Friday, April 24, 2015

Ground-Breaking Research Into ME/CFS Immune Dysfunction

I am about two months late with this exciting update in the world of ME/CFS research. I've had more than my share of bad days this winter and spring, and I also wanted to gather more information so that I could better explain the impact of this ME/CFS research breakthrough.

On February 25, Columbia University's Mailman School of Public Health (note: major university) announced the results of its Center for Infection and Immunity's exciting new research to identify the exact characteristics of the immune dysfunction in ME/CFS. Columbia sent out a press release summarizing the research, with the full study report available here.

A word of warning before you read the press release or any news stories based on it: whoever wrote it was very poorly informed about past ME/CFS research and proclaimed this new study, "the first robust physical evidence that ME/CFS is a biological illness as opposed to a psychological disorder." Eeek - yeah, completely cringe-worthy.  Someone in PR got a bit carried away with that one. Of course, we all know there have been plenty of studies showing the physiological abnormalities present in ME/CFS over the past two decades. Back in 2007, Dr. Nancy Klimas summarized many of these findings in her report, Chronic Fatigue Syndrome: Inflammation, Immune Function, and Neuroendocrine Interactions, which cites over 30 different scientific studies (and by the way, is an excellent scientific article to share with doctors). Since then, there have been more studies on immune dysfunction in ME/CFS.

So, try to ignore the flagrant errors in the headlines surrounding this new study, and let's instead focus on what IS ground-breaking about it:
  • It was the largest ever (by far) study of ME/CFS immune dysfunction, involving almost 300 patients and over 350 healthy controls from multiple locations. Since many previous ME/CFS studies have been very small (often due to a lack of funding), the mere size of this study is big news. The smaller studies are often ignored in literature reviews, like those recently done/in progress with P2P and IOM - this one will not be ignored.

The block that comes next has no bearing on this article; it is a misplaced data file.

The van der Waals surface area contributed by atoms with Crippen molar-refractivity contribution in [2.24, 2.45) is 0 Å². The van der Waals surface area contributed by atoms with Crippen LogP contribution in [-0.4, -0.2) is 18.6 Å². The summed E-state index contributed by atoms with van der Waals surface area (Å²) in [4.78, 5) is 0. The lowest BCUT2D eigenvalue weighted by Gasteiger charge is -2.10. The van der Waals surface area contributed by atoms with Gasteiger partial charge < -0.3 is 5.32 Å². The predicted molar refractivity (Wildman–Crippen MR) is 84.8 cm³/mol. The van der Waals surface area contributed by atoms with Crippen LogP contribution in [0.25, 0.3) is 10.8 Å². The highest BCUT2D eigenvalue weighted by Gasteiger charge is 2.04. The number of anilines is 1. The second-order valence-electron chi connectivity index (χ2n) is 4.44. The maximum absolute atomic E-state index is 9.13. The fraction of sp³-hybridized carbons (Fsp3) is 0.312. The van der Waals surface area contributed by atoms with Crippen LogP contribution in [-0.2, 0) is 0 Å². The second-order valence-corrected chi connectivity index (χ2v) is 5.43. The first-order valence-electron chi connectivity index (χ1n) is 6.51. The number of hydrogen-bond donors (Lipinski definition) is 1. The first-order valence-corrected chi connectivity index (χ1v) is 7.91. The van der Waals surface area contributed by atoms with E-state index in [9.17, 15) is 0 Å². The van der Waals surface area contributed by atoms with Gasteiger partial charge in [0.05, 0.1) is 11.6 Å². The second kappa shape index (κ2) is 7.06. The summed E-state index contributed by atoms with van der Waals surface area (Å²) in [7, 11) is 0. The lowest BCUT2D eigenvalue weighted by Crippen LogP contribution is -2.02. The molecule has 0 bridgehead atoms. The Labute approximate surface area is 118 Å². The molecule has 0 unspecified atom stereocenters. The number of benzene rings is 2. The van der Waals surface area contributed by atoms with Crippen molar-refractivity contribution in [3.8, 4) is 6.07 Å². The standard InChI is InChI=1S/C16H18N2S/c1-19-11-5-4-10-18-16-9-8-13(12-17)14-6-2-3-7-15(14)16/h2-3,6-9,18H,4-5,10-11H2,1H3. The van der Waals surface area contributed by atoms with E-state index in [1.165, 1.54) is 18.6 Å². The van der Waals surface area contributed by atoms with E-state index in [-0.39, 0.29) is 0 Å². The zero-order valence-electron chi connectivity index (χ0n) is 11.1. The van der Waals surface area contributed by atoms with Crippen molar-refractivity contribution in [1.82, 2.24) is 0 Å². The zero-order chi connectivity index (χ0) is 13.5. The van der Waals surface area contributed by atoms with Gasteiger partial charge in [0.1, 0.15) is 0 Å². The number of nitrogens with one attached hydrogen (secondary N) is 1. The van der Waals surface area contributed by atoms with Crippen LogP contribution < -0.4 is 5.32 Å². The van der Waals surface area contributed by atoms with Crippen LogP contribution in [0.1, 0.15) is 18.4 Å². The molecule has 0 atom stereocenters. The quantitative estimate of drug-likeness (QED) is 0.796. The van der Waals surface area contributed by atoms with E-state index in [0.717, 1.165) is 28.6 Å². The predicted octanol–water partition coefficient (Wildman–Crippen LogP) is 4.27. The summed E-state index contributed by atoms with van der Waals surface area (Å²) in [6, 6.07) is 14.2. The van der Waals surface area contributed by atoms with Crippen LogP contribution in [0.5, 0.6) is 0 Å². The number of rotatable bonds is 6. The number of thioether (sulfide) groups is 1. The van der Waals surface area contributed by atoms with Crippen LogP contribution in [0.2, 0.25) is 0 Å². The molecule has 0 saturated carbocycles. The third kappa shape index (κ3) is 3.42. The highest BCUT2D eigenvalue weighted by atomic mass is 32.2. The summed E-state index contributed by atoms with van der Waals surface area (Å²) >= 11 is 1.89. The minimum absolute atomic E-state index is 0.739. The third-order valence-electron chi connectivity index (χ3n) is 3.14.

• It was also the broadest ever immune study of ME/CFS in terms of scope, looking at 51 different immune biomarkers in blood plasma samples.
  • It was headed up by a world-renowned virologist, Dr. Ian Lipkin, which brings immediate credibility and visibility to the study (something ME/CFS studies rarely get) and included eleven other co-authors who include the world's top ME/CFS clinicians and researchers, including Dr. Nancy Klimas, Dr. Daniel Peterson Dr. Jose Montoya, Dr. Susan Levine, Dr. Lucinda Bateman, and more. This combination of credible outside researcher plus top ME/CFS specialists is unique to date.
  • For the first time ever, this study identified significant differences in immune function between early ME/CFS patients (less than three years) and those who've been ill for more than three years.
In short, the study showed that early-stage patients who'd been sick for less than three years showed elevated levels of many different cytokines (immune markers), indicating an immune system over-reaction that is familiar to all of us who've suffered from recurring sore throats, swollen glands, flu-like aches, and other immune-related symptoms. These results support the long-held theory that ME/CFS is a "hit-and-run" event, where some sort of infectious trigger (mono and Lyme are common ones) sets off an immune system over-reaction that continues even after the infectious agent itself quiets down, similar to a car stuck in high gear. This theory has been generally accepted among experts and patients for many years, but this study provides even more evidence.

A completely new development from this study was the finding that there is a difference between early-stage patients and later-stage patients. Three years seems to be the turning point, and after that, certain immune markers (various cytokines) show a marked decrease. The report itself includes details of all 51 biomarkers measured - which ones were high in the early stages, which ones were low, and which ones shifted after the 3-year mark (there are lots of graphs in the report to help explain the results).